“As I look around this room, it's hard to not get teary-eyed. Because I know it was you. You all made this possible. You all made me possible. You made me being a teacher possible. And I can’t thank you enough. So let me start now. Thank you. Really, thank you.”
These were the sentiments expressed by Samantha Brewer when she and her fellow Kelly Gene Cook Foundation scholars had the opportunity to meet their donors at a recent luncheon hosted by University of Mississippi Chancellor Jeffrey Vitter at his home on the Oxford, Mississippi, campus.
Brewer, a senior elementary education major from Southaven, Mississippi, and her cohorts received a full scholarship to Ole Miss, thanks to the Cook Foundation.
The late Kelly Gene Cook Sr., of French Camp, Mississippi, was a pipeliner for more than three decades who joined Houston Contracting Co. in 1956 and became vice president and general manager for domestic and foreign operations in 1971. In this capacity, he dealt with pipelines throughout the Middle East, Brazil, Trinidad, Ecuador and Nigeria. In 1976, he and a partner formed Gregory & Cook, Inc., a pipeline contracting firm in Houston, Texas.
Cook was active in the industry associations, serving on the boards of the International Pipeline Contractors Association and the American Pipeline Contractors Association. In 1986, he and his wife, Peggy, formed the Kelly Gene Cook, Sr. Charitable Foundation, Inc., which primarily provides funds to support religious, charitable, scientific and educational organizations in Mississippi, Louisiana and Texas.
Cook Foundation representatives at the luncheon were president Deborah Rochelle of Folsom, Louisiana; treasurer Ron Page of Houston, Texas; secretary JoAnn Mikell of Madison, Mississippi; director Carolyn Bost of Madison; and executive director Katy Pacelli of Jackson, Mississippi.
“They say teachers are difference makers. That’s true. But you all are difference makers too. You’ve made a difference in my life,” Brewer told her donors. “Throughout my college education, not once have I had to worry about being able to buy my books or pay my tuition. I’ve never wondered if I’d be able to pay off student loans because I have don’t have any. Because of you, I did not have to shift my focus from school to work just to pay my bills, and that’s incredible because a lot of my friends cannot say the same thing.”
Kayton Hosket of French Camp, who earned a master’s degree in curriculum and instruction from the UM School of Education in May, echoed Brewer’s comments.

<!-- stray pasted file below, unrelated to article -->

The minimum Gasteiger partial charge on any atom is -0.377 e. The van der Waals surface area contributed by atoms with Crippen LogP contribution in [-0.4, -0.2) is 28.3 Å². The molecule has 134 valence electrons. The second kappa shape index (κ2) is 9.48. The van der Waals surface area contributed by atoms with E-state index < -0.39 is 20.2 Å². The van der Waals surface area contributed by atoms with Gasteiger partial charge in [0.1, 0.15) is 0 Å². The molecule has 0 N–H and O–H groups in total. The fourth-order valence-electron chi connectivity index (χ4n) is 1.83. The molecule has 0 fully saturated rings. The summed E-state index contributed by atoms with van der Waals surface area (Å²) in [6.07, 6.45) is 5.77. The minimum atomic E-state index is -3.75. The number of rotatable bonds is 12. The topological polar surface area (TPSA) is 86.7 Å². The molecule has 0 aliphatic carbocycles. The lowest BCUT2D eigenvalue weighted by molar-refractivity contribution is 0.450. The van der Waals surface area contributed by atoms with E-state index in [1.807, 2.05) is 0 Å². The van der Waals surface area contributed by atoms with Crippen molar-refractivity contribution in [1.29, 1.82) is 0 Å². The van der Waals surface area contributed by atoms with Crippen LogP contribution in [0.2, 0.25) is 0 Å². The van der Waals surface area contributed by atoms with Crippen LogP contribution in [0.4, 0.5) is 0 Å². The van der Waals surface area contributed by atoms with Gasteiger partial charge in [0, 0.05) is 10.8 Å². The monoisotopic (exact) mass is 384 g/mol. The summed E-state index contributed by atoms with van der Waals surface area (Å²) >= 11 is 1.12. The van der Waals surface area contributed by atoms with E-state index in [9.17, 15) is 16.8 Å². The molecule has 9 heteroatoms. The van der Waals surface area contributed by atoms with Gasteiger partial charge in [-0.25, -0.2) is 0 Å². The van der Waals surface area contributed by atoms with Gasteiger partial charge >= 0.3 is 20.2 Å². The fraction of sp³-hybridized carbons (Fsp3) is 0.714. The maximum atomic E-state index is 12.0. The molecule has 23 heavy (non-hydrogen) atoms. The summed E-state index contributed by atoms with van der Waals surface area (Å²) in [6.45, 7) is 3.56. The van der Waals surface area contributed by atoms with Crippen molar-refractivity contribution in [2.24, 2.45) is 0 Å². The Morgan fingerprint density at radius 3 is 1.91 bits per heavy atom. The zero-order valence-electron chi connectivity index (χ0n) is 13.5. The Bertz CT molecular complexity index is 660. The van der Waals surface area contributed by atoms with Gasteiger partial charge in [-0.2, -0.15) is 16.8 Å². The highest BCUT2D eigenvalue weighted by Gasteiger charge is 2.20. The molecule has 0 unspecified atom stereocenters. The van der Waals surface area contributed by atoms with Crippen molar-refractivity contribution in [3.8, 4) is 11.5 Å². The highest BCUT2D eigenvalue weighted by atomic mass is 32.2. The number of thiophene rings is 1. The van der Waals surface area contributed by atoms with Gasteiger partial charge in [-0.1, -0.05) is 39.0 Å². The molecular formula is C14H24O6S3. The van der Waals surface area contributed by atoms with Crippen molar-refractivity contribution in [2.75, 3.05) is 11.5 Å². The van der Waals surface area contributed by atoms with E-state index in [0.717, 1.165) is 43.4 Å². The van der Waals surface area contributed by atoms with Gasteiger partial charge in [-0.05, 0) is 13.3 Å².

“The investment of the Kelly Cook Foundation in my education has been a life-altering blessing,” she told the donors. “I am grateful for your support of me as a student and a young professional. The members of the Cook Foundation have been personable and interested in my life over the past eight years. Your generosity has opened the door for learning opportunities that will be used to impact students and educators both locally and nationally.”
Likewise, Savannah Fairley of Lucedale, Mississippi, told the donors she never imagined how much having the Cook Scholarship would change her life.
“The support from the Kelly Gene Cook Foundation allowed me to devote my efforts to better my mind. It afforded me the opportunity to spend summers in Germany, taking language classes, and winter breaks doing research in a medicinal chemistry lab, rather than working to make sure I could pay for the books I would need for the upcoming semester,” said Fairley, who graduated from the UM College of Liberal Arts in May with a bachelor’s degree in biological science.
“I was able to find my passions and dive into them. I was able to network and make connections with some truly amazing people,” she said. “Being a Cook Scholar gave me the ability to get the most out of my university experience and I will forever be grateful. Thank you so much for the life-changing work that you do.”
The Cook Scholarship is open to entering freshmen from Mississippi who have scored at least a 24 on the ACT and have a GPA of 3.5 or higher. They also must have proven financial need and academic ability.
Rochelle, Cook’s niece, said her uncle was very proud of the way his foundation selected scholars and subsequently offered them stewardship and mentorship.
“He often said our youth are our most precious natural resource and that we should take care of them,” she recalls. “Of course, we want our students to be happy in their fields of study and to become successful members of our society.
“We have been very proud of our Ole Miss students and have had many graduate in various occupations. We also look forward to continuing our partnership with Ole Miss — a partnership that offers scholars donors who keep in touch with them and help them mature into self-assured individuals who graduate with no measurable debt.”
For more information about the Cook Scholarship, click here.
By Bill Dabney